Gender and the War on Terror


By Caroline Cottet:

Specialist Lynndie England holds an Iraqi detainee on a lead at Abu Ghraib prison in Iraq, 2003. Photo: Wikipedia.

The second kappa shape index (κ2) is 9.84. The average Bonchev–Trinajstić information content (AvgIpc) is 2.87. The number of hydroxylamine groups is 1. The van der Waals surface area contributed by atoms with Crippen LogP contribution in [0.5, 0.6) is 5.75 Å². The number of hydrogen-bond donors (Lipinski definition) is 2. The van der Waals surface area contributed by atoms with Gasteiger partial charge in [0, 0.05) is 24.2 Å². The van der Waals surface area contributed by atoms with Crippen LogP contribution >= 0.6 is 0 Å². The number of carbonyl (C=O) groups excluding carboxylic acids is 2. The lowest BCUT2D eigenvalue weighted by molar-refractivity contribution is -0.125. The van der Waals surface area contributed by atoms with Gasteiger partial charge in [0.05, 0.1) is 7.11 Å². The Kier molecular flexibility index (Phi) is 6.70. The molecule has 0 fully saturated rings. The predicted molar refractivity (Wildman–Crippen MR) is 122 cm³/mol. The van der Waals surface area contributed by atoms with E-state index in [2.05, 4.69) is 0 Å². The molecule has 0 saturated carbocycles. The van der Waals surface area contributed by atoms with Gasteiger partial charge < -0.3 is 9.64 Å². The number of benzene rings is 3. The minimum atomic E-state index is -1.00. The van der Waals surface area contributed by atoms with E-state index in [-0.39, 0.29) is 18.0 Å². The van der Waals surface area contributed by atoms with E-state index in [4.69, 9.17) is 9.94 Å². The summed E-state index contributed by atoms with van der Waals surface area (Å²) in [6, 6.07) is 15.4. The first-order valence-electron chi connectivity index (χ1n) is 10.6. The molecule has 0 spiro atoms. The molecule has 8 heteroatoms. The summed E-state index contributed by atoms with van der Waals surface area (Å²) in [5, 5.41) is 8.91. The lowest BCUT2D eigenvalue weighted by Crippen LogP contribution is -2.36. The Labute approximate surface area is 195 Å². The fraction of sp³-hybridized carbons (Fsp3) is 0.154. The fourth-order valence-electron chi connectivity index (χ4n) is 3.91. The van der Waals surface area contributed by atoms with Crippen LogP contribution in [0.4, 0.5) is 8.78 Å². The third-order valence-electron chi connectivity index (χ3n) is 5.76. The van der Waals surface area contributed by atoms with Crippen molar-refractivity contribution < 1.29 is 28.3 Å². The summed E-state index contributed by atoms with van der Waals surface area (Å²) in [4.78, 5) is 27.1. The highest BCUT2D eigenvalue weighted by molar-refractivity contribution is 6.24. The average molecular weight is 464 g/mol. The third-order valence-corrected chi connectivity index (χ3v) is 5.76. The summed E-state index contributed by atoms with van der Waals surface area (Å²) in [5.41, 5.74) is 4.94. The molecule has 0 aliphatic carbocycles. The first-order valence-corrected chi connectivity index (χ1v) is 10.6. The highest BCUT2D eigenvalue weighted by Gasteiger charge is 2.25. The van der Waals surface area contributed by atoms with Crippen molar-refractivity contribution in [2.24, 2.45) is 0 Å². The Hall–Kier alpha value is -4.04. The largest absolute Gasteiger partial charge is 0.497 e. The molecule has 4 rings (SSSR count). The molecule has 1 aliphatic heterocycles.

When making sense of the people and things around us, it is often tempting to rely on binaries. There’s “us” and there’s “them”, there are “men” and “women”, “masculinities” and “femininities”, some are “white” others are not. These lists apply to our our daily routines as much as to extraordinary events. For example, the last few days have seen various forms of celebration for International Women’s Day. The ways in which such an occasion is observed highlight the common dichotomy between “men” and “women”. This constructed binary, like many others, may seem harmless. But those who consider themselves to be outside of that binary constuction argue would disagree, arguing that if you do not conform to the binary labels then suffer intolerance, insecurity and perhaps even violence. The…

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